Why it’s Twice the Price: Virtual Security Incidents

August 25, 2015//Ellen Neveux

Last Updated: October 12, 2020

Virtual environment breaches cost double that of their traditional counterpart.
The steady march toward virtualization has kept pace amid a variety of security concerns. The convenience and cost saving benefits of virtual environments have thus far swayed infrastructure and budget decision makers. However, a new report from Kaspersky Lab may demand additional consideration.

The report states, “Enterprises pay more than $800,000 on average to recover from a cyberattack on virtual infrastructure while small businesses pay nearly $60,000.” These figures are double the amount paid in traditional environments, with enterprises paying $400,000 and small businesses paying $26,000 on average.

The Kaspersky report surveyed 5,500 companies and came away with three key insights that shed light on why costs vary so significantly following virtual breaches as compared to physical machine incidents. Andrey Pozhogin, senior product marketing manager at Kaspersky Lab, concludes that the way IT professionals think about virtual environments has a bigger impact on overall security than the traits of virtualization itself. The reasons appear to focus on people and process.

1. IT professionals assume that virtual environments are innately more secure than physical servers. “They believe that if a virtual machine catches a virus, they can just delete the virtual machine and create a new one from a template,” says Pozhogin.

In fact, 42 percent of survey respondents believed there are “significantly lower” risks in virtual environments. Pozhogin points out that this belief is flawed and can lead to high-risk vulnerabilities. Virtualized environments need dedicated solutions built to specifically address virtualization.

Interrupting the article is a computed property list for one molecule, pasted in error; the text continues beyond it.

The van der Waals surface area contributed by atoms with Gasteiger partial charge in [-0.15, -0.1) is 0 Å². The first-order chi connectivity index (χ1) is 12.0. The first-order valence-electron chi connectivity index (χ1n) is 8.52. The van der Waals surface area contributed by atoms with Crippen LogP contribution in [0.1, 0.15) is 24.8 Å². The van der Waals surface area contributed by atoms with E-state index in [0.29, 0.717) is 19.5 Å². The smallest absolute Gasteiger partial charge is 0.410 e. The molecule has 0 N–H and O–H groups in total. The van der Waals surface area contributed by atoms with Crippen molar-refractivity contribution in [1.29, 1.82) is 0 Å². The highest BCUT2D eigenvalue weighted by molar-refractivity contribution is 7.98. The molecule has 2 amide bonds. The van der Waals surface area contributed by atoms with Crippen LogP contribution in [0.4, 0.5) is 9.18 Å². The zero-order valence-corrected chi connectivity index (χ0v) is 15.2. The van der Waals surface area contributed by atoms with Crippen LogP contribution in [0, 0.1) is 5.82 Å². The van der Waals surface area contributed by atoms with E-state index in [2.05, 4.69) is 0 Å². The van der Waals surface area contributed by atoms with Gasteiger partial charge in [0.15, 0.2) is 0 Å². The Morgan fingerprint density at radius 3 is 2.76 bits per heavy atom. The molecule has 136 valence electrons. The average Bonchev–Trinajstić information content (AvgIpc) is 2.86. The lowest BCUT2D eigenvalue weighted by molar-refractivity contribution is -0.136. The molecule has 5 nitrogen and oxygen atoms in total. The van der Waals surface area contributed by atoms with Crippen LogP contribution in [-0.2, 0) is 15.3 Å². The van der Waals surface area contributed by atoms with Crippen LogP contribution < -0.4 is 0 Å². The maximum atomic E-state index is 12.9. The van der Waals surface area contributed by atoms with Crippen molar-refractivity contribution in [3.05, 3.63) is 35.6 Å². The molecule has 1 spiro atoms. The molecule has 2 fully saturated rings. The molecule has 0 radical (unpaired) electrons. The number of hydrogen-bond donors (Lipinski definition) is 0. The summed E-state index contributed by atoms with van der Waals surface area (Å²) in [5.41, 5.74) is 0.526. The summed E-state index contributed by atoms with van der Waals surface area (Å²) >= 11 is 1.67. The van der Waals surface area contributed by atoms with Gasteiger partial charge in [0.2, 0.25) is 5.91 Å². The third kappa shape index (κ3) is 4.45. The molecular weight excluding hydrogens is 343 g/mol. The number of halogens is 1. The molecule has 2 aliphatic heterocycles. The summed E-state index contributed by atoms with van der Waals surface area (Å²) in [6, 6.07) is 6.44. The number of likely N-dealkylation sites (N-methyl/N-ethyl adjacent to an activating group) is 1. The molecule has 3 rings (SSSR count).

2. There are long established disaster-recovery plans for physical environments. The report exposes that this is not the case for virtualization. “What we see is that companies that virtualize tend to limit the virtualization project to the virtualization itself,” Pozhogin said. “They tend to postpone disaster recovery, fault tolerance, and security until later.”

3. Businesses often use virtualization for their most “mission-critical, high-value processes,” said Pozhogin. This heightens exposure during attack and limits resources to internal personnel.

“There are quite a big number of respondents who said that during the cyber incident, they lost access to business-critical data.” The report cites 66 percent of survey respondents lost access to business critical information during a virtualized environment incident, while only 36 percent lost important resources during a traditional environment incident.

In order to securely utilize virtualized environments, a paradigm shift is needed. Security solutions for virtual machines should be designed to address the specific vulnerabilities of that infrastructure.

As the debate continues, it’s important to remember that an essential overlap of virtual and physical environments is access management. As more sensitive data is sent to the cloud, enterprises should enforce policies that demand full transparency and access control over third parties entering their systems. With data breaches costing double and 63 percent of breaches due to a third-party IT component, it’s critical to avoid this perfect storm.

 

Browse these customer stories to learn how other companies have secured their IT environments. 

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